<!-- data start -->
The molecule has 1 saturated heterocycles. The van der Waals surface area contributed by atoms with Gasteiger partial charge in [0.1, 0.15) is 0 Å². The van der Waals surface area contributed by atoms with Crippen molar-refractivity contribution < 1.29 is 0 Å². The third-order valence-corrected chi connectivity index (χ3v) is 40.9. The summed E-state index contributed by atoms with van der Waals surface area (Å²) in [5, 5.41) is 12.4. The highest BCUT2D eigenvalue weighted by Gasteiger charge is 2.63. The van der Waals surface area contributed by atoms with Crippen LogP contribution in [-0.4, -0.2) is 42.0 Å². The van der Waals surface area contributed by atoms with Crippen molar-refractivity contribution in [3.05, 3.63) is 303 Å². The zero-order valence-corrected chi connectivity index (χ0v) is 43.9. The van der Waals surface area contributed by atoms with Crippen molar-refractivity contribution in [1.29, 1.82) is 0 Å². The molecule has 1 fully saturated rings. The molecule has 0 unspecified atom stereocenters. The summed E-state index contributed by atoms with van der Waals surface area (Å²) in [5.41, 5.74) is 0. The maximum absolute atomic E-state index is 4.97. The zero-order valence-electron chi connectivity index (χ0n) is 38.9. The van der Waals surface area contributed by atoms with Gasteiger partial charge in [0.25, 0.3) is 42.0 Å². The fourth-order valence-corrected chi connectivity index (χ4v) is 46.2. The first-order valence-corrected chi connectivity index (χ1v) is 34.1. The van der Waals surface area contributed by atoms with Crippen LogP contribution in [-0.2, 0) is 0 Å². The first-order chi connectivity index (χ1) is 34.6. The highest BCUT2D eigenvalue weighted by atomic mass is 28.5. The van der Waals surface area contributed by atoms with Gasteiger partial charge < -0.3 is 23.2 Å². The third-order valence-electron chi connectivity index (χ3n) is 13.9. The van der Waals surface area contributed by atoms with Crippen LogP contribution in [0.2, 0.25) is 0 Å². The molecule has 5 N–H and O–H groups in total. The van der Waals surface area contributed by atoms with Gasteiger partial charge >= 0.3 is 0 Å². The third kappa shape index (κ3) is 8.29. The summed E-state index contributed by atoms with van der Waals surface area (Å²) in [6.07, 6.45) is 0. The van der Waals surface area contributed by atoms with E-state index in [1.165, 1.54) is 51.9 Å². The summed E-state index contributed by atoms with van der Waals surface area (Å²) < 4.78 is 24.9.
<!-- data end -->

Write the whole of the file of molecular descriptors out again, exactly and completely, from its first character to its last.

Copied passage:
The molecule has 1 saturated heterocycles. The van der Waals surface area contributed by atoms with Gasteiger partial charge in [0.1, 0.15) is 0 Å². The van der Waals surface area contributed by atoms with Crippen molar-refractivity contribution < 1.29 is 0 Å². The third-order valence-corrected chi connectivity index (χ3v) is 40.9. The summed E-state index contributed by atoms with van der Waals surface area (Å²) in [5, 5.41) is 12.4. The highest BCUT2D eigenvalue weighted by Gasteiger charge is 2.63. The van der Waals surface area contributed by atoms with Crippen LogP contribution in [-0.4, -0.2) is 42.0 Å². The van der Waals surface area contributed by atoms with Crippen molar-refractivity contribution in [3.05, 3.63) is 303 Å². The zero-order valence-corrected chi connectivity index (χ0v) is 43.9. The van der Waals surface area contributed by atoms with Crippen molar-refractivity contribution in [1.29, 1.82) is 0 Å². The molecule has 1 fully saturated rings. The molecule has 0 unspecified atom stereocenters. The summed E-state index contributed by atoms with van der Waals surface area (Å²) in [5.41, 5.74) is 0. The maximum absolute atomic E-state index is 4.97. The zero-order valence-electron chi connectivity index (χ0n) is 38.9. The van der Waals surface area contributed by atoms with Gasteiger partial charge in [0.25, 0.3) is 42.0 Å². The fourth-order valence-corrected chi connectivity index (χ4v) is 46.2. The first-order valence-corrected chi connectivity index (χ1v) is 34.1. The van der Waals surface area contributed by atoms with Crippen LogP contribution in [-0.2, 0) is 0 Å². The first-order chi connectivity index (χ1) is 34.6. The highest BCUT2D eigenvalue weighted by atomic mass is 28.5. The van der Waals surface area contributed by atoms with Gasteiger partial charge < -0.3 is 23.2 Å². The third-order valence-electron chi connectivity index (χ3n) is 13.9. The van der Waals surface area contributed by atoms with Crippen LogP contribution in [0.2, 0.25) is 0 Å². The molecule has 5 N–H and O–H groups in total. The van der Waals surface area contributed by atoms with Gasteiger partial charge >= 0.3 is 0 Å². The third kappa shape index (κ3) is 8.29. The summed E-state index contributed by atoms with van der Waals surface area (Å²) in [6.07, 6.45) is 0. The van der Waals surface area contributed by atoms with E-state index in [1.165, 1.54) is 51.9 Å². The summed E-state index contributed by atoms with van der Waals surface area (Å²) < 4.78 is 24.9.